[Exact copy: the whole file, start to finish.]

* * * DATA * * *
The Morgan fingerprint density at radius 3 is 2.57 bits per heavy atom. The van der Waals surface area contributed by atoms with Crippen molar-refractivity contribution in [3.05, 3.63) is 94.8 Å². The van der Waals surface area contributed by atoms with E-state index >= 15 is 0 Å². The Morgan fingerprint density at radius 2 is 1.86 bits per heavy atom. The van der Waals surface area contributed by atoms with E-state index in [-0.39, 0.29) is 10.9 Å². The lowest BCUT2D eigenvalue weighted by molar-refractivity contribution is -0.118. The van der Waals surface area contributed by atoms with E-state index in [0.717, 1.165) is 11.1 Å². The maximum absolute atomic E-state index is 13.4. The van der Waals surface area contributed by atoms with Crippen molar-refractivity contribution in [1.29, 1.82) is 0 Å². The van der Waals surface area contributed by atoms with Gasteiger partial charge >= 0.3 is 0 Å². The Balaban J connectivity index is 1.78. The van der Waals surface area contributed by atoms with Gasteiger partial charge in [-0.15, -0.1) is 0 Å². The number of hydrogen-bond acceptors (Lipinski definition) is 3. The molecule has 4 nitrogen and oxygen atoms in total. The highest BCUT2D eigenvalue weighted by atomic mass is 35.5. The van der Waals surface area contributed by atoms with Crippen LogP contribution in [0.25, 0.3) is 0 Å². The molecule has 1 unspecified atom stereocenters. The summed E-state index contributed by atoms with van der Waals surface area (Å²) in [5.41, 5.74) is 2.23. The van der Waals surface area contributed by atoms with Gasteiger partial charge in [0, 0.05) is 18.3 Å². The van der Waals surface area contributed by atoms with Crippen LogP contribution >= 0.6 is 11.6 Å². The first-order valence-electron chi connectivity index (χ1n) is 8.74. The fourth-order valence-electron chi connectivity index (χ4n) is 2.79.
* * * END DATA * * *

The Morgan fingerprint density at radius 3 is 2.57 bits per heavy atom. The van der Waals surface area contributed by atoms with Crippen molar-refractivity contribution in [3.05, 3.63) is 94.8 Å². The van der Waals surface area contributed by atoms with E-state index >= 15 is 0 Å². The Morgan fingerprint density at radius 2 is 1.86 bits per heavy atom. The van der Waals surface area contributed by atoms with E-state index in [-0.39, 0.29) is 10.9 Å². The lowest BCUT2D eigenvalue weighted by molar-refractivity contribution is -0.118. The van der Waals surface area contributed by atoms with E-state index in [0.717, 1.165) is 11.1 Å². The maximum absolute atomic E-state index is 13.4. The van der Waals surface area contributed by atoms with Crippen molar-refractivity contribution in [1.29, 1.82) is 0 Å². The van der Waals surface area contributed by atoms with Gasteiger partial charge >= 0.3 is 0 Å². The Balaban J connectivity index is 1.78. The van der Waals surface area contributed by atoms with Gasteiger partial charge in [-0.15, -0.1) is 0 Å². The number of hydrogen-bond acceptors (Lipinski definition) is 3. The molecule has 4 nitrogen and oxygen atoms in total. The highest BCUT2D eigenvalue weighted by atomic mass is 35.5. The van der Waals surface area contributed by atoms with Crippen LogP contribution in [0.25, 0.3) is 0 Å². The molecule has 1 unspecified atom stereocenters. The summed E-state index contributed by atoms with van der Waals surface area (Å²) in [5.41, 5.74) is 2.23. The van der Waals surface area contributed by atoms with Gasteiger partial charge in [0, 0.05) is 18.3 Å². The van der Waals surface area contributed by atoms with Crippen LogP contribution >= 0.6 is 11.6 Å². The first-order valence-electron chi connectivity index (χ1n) is 8.74. The fourth-order valence-electron chi connectivity index (χ4n) is 2.79.